The hitch? Carlos Condit. Condit is scheduled to fight a freshly rehabilitated St. Pierre at UFC 154 in Montreal in November. Condit is no pushover. St. Pierre is not guaranteed to be the same St. Pierre.

Yet here we go making presumptions on one while looking right past the other. It’s fun to contemplate St. Pierre and Silva, but it’s dangerous to take for granted anything that Condit has a say in. After all, this is a guy who always brings heat. The erstwhile WEC champ is mean and direct and versatile. He ran from Nick Diaz? Condit runs toward St. Pierre. It’s why Condit exposed the interim title as nothing more than fool’s gold.

There are other factors, even if they border on clichés. Condit is familiar with St. Pierre, and knows that St. Pierre is a master at exploiting weakness. There are very few weaknesses with Condit, but where they can be found, he knows St. Pierre is zeroing in. St. Pierre knows Condit knows this. Where it stops, nobody knows.

It’s a lot of familiarity that could get obliterated with one well-timed left hand. It could also be thwarted by a series of deeper circumstances. Things like St. Pierre showing up extra rusty, or Condit showing up extra hungry. Or it could be something more unfathomable, like the possibility that Condit is better. That’s why they fight. To find stuff like that out.

Not likely? People didn’t think Frankie Edgar was better than B.J. Penn or that Junior dos Santos was better than Cain Velasquez.

All arguments get settled on fight night. Minds get changed. New invincibles enter our fantasy space.
[+] EnlargeGeorge St. Pierre
Mark J. Rebilas/US PresswireWho's to say come November, Georges St. Pierre returns as his old self and not an old version of himself?


But when we talk about things like a conditional superfight -- even casually, even when we’re tiptoeing around the big "ifs" so as not to jinx anything -- the fight finds a way of never happening. Particularly at Cowboys Stadium, which was built on fantastic notions. Remember the last big presumption going on with Jerry Jones’ $650 million Arlington mecca? Back in 2010, when the talk was all about the Cowboys going to the Super Bowl and playing right there in their own backyard? They sputtered. They finished 6-10.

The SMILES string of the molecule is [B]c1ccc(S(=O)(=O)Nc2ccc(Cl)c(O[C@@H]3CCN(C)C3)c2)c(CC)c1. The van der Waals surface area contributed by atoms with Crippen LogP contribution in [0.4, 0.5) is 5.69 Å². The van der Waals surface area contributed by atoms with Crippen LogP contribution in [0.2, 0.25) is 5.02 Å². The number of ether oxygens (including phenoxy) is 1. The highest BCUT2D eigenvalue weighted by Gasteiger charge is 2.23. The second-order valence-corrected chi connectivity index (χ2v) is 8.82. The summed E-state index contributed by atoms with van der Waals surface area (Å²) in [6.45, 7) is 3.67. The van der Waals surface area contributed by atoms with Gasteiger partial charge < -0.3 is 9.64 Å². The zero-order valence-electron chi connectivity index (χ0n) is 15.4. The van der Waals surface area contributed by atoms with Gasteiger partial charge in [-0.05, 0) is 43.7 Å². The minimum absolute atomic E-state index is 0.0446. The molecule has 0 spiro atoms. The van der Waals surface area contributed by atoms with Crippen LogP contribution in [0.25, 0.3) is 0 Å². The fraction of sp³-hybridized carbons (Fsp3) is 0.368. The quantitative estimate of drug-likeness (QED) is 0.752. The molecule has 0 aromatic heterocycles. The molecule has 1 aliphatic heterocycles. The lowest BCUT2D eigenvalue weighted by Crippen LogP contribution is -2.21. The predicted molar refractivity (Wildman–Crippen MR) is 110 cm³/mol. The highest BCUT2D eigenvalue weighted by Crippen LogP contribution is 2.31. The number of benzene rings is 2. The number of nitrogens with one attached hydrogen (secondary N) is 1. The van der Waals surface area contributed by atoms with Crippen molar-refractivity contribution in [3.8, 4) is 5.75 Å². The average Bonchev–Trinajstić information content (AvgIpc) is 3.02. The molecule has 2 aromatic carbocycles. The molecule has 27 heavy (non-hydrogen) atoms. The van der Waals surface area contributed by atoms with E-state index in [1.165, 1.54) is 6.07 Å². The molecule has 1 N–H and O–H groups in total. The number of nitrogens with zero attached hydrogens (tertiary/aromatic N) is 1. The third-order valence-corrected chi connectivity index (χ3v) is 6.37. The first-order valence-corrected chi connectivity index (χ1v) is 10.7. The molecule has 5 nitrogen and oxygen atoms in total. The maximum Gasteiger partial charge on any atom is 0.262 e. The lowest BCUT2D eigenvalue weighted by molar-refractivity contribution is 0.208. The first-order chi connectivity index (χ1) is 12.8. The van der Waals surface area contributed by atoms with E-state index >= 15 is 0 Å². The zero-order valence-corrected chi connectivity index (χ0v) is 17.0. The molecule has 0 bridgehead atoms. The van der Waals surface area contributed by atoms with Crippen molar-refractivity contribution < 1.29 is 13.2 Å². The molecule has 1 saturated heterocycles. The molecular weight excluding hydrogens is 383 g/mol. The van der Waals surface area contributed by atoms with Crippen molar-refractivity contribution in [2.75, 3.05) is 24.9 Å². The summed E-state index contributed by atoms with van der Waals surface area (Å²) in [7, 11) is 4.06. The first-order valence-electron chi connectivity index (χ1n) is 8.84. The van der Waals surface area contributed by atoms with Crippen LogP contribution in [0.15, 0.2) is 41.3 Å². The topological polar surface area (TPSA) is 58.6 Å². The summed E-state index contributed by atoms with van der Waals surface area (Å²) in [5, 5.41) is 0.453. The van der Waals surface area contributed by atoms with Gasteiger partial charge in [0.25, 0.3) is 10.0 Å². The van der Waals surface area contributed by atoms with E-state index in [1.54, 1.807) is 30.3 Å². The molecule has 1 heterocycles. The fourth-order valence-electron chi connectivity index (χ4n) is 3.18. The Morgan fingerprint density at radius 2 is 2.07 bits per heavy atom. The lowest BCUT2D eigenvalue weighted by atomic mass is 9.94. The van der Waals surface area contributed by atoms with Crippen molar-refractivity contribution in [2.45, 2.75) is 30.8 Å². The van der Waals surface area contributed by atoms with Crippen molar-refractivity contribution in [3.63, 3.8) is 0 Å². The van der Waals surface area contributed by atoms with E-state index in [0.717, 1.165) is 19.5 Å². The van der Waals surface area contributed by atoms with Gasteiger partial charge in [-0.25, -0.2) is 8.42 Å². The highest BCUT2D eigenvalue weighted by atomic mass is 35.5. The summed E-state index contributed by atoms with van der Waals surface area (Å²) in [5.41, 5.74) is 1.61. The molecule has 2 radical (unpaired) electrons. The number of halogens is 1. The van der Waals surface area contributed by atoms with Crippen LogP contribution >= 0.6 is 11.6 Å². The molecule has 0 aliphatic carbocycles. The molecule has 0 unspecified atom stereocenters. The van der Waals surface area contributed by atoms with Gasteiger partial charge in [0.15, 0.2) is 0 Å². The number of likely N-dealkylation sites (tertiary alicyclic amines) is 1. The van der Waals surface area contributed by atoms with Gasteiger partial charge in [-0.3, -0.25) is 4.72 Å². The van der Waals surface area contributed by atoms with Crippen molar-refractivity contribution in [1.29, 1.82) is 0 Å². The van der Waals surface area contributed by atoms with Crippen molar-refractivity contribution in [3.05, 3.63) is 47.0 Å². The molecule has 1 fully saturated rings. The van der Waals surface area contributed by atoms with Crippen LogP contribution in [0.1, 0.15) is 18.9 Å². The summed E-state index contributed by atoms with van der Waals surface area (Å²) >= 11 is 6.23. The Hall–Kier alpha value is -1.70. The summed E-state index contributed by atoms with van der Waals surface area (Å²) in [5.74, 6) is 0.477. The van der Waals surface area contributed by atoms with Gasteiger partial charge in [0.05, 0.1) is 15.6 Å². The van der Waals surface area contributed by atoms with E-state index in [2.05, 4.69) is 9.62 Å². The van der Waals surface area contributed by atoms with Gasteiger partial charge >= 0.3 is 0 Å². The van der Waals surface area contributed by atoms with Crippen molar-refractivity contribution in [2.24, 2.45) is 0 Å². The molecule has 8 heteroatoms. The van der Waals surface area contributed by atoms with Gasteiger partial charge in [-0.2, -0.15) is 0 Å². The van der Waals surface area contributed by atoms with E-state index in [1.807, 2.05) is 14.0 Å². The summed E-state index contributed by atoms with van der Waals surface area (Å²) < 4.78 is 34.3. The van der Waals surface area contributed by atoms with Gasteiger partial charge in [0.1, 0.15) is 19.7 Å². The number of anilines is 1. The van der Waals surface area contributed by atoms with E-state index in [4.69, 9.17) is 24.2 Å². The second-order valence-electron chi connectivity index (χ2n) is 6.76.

On the show, White confessed he spoke too soon about Lyoto Machida fighting Jon Jones at UFC 152, and he checked himself for speaking prematurely. That didn’t stop him from forecasting the superfight moments later, and setting off rockets that this thing is out there looming big and turning shades of gold on the horizon.

Realistically, White was just answering a question about the possibility of a superfight that everybody knows is being talked about. Both Silva's and St. Pierre’s camps have warmed to the idea of the timing of the catchweight fight. It’s finally a real possibility, and in a hype game it’s fun to plant the seeds. People like buildups. If X gets through Y, we are looking at Z. Z has been a hot topic on message boards for years. Z is champion versus champion, where one man will emerge -- hyperbolically speaking -- as the best pound-for-pound fighter on the planet.

With the crazier notion still that one of them, either Anderson Silva or Georges St. Pierre, will actually lose. That part’s the kicker.

But this whole house of cards comes crashing down if Condit turns the trick of beating St. Pierre first. Condit is not amused by our indulgent fun. And, ultimately, he’s got a bigger say in a superfight going down than any of us.
UFC president Dana White just may have guaranteed Georges St. Pierre a few extra fans at UFC 154 after revealing victory will likely lead to a showdown with Anderson Silva. More »